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The industrial sector has long been considered as one of the last members to join the digital party. But with Amazon’s new machine learning (ML) services created for industrial customers, things might change and the industrial sector might take a big, unexpected leap ahead.

Author Radiana Pit | Copperberg

Photo: AWS Events

And that would be a welcomed change, especially after a rough 2020. This year has been challenging for manufacturers worldwide and those that didn’t shut down had to power through and expedite their digital transformation initiatives. It goes without saying, but everyone in the industrial landscape is now hoping for a brighter 2021. And Amazon Web Services (AWS) seems to be feeding the hopes and expectations of manufacturers with five new services:

  • Amazon Monitron: an end-to-end system that uses machine learning to detect abnormal behavior in industrial machinery which enables manufacturers to implement predictive maintenance and reduce unplanned downtime;
  • Amazon Lookout for Equipment: a system that uses data from sensors to detect abnormal equipment behavior which enables manufacturers to take action before machine failures occur and avoid unplanned downtime;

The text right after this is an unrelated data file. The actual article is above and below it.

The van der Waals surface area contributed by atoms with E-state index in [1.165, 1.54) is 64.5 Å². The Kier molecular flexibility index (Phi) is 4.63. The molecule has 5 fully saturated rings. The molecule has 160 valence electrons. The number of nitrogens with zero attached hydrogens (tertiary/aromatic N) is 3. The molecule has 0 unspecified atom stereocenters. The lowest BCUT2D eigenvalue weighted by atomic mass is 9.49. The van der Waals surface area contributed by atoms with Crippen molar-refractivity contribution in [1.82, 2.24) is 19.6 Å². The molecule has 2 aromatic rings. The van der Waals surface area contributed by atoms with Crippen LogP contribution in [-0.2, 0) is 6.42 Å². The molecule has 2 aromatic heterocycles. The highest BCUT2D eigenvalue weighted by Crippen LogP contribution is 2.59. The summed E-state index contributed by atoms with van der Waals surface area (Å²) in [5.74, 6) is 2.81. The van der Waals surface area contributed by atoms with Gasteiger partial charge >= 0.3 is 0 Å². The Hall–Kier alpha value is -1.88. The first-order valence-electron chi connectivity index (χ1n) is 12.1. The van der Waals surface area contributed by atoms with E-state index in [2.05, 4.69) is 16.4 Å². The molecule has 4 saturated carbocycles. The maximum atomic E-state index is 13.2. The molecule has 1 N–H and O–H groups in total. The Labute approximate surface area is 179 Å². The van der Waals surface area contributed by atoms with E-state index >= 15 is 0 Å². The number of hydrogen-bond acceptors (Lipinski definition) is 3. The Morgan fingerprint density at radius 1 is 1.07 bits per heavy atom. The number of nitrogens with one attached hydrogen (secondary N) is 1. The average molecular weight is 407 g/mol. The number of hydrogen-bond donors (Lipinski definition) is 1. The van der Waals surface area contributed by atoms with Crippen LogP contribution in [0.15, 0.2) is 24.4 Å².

• Amazon Lookout for Vision: a machine learning service that spots defects and anomalies in visual representations using computer vision (CV);
  • The AWS Panorama Appliance: a machine learning appliance that allows manufacturers to deploy CV applications to the edge when low latency and data privacy are required, and internet bandwidth is limited;
  • The AWS Panorama Software Development Kit (SDK): a device software stack for computer vision, sample code, APIs, and tools to enable and test devices for the AWS Panorama service. 

In this article, we’ll take a closer look at Amazon Monitron to understand its benefits and potential threats to original equipment manufacturers (OEMs).

The benefits of Amazon Monitron

As previously mentioned, Amazon Monitron is an end-to-end system that uses machine learning to detect abnormal behavior in industrial machinery. This enables manufacturers to implement predictive maintenance and reduce unplanned downtime. That’s great news, especially because predictive maintenance can help manufacturers save time and costs they would otherwise spend on repairs or over-maintenance tasks.

Despite the fact that predictive maintenance is so cost-effective, not many industrial companies have been able to implement it in the past. To successfully implement predictive maintenance, companies have needed the right data infrastructure and the right team of skilled technicians and data scientists. And these resources have been scarce in the industrial landscape.

However, Amazon Monitron promises to fill the gaps with an offering that “includes sensors to capture vibration and temperature data from equipment, a gateway device to securely transfer data to AWS, the Monitron service that analyzes the data for abnormal machine patterns using machine learning, and a companion mobile app to set up the devices and receive reports on operating behavior and alerts to potential failures in your machinery.”